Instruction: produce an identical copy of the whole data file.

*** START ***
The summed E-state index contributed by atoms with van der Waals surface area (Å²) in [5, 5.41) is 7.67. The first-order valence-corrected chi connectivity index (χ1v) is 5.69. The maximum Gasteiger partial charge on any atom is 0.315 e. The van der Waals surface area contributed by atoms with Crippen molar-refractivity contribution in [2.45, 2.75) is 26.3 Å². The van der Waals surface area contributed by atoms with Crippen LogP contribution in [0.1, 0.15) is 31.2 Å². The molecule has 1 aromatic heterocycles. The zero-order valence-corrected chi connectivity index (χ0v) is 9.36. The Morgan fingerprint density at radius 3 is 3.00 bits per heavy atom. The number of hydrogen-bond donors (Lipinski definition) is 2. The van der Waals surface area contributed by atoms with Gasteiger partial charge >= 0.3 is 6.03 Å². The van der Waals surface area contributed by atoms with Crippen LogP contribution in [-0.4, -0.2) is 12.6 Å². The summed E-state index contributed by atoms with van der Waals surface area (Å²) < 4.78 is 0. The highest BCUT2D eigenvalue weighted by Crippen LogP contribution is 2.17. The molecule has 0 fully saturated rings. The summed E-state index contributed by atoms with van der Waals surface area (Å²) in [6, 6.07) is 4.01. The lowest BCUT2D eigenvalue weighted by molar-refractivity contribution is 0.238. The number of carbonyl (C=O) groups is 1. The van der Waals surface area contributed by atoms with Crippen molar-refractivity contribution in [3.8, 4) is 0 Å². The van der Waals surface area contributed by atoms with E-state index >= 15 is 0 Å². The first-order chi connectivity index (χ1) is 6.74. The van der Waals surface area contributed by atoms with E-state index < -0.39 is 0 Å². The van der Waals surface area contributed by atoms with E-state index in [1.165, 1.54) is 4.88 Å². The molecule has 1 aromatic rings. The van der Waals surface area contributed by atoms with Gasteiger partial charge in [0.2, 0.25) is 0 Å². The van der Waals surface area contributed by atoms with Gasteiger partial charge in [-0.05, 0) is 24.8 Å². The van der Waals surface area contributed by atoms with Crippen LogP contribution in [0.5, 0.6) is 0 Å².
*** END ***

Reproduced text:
The summed E-state index contributed by atoms with van der Waals surface area (Å²) in [5, 5.41) is 7.67. The first-order valence-corrected chi connectivity index (χ1v) is 5.69. The maximum Gasteiger partial charge on any atom is 0.315 e. The van der Waals surface area contributed by atoms with Crippen molar-refractivity contribution in [2.45, 2.75) is 26.3 Å². The van der Waals surface area contributed by atoms with Crippen LogP contribution in [0.1, 0.15) is 31.2 Å². The molecule has 1 aromatic heterocycles. The zero-order valence-corrected chi connectivity index (χ0v) is 9.36. The Morgan fingerprint density at radius 3 is 3.00 bits per heavy atom. The number of hydrogen-bond donors (Lipinski definition) is 2. The van der Waals surface area contributed by atoms with Gasteiger partial charge >= 0.3 is 6.03 Å². The van der Waals surface area contributed by atoms with Crippen LogP contribution in [-0.4, -0.2) is 12.6 Å². The summed E-state index contributed by atoms with van der Waals surface area (Å²) < 4.78 is 0. The highest BCUT2D eigenvalue weighted by Crippen LogP contribution is 2.17. The molecule has 0 fully saturated rings. The summed E-state index contributed by atoms with van der Waals surface area (Å²) in [6, 6.07) is 4.01. The lowest BCUT2D eigenvalue weighted by molar-refractivity contribution is 0.238. The number of carbonyl (C=O) groups is 1. The van der Waals surface area contributed by atoms with Crippen molar-refractivity contribution in [3.8, 4) is 0 Å². The van der Waals surface area contributed by atoms with E-state index >= 15 is 0 Å². The first-order chi connectivity index (χ1) is 6.74. The van der Waals surface area contributed by atoms with E-state index < -0.39 is 0 Å². The van der Waals surface area contributed by atoms with E-state index in [1.165, 1.54) is 4.88 Å². The molecule has 1 aromatic rings. The van der Waals surface area contributed by atoms with Gasteiger partial charge in [0.2, 0.25) is 0 Å². The van der Waals surface area contributed by atoms with Gasteiger partial charge in [-0.05, 0) is 24.8 Å². The van der Waals surface area contributed by atoms with Crippen LogP contribution in [0.5, 0.6) is 0 Å².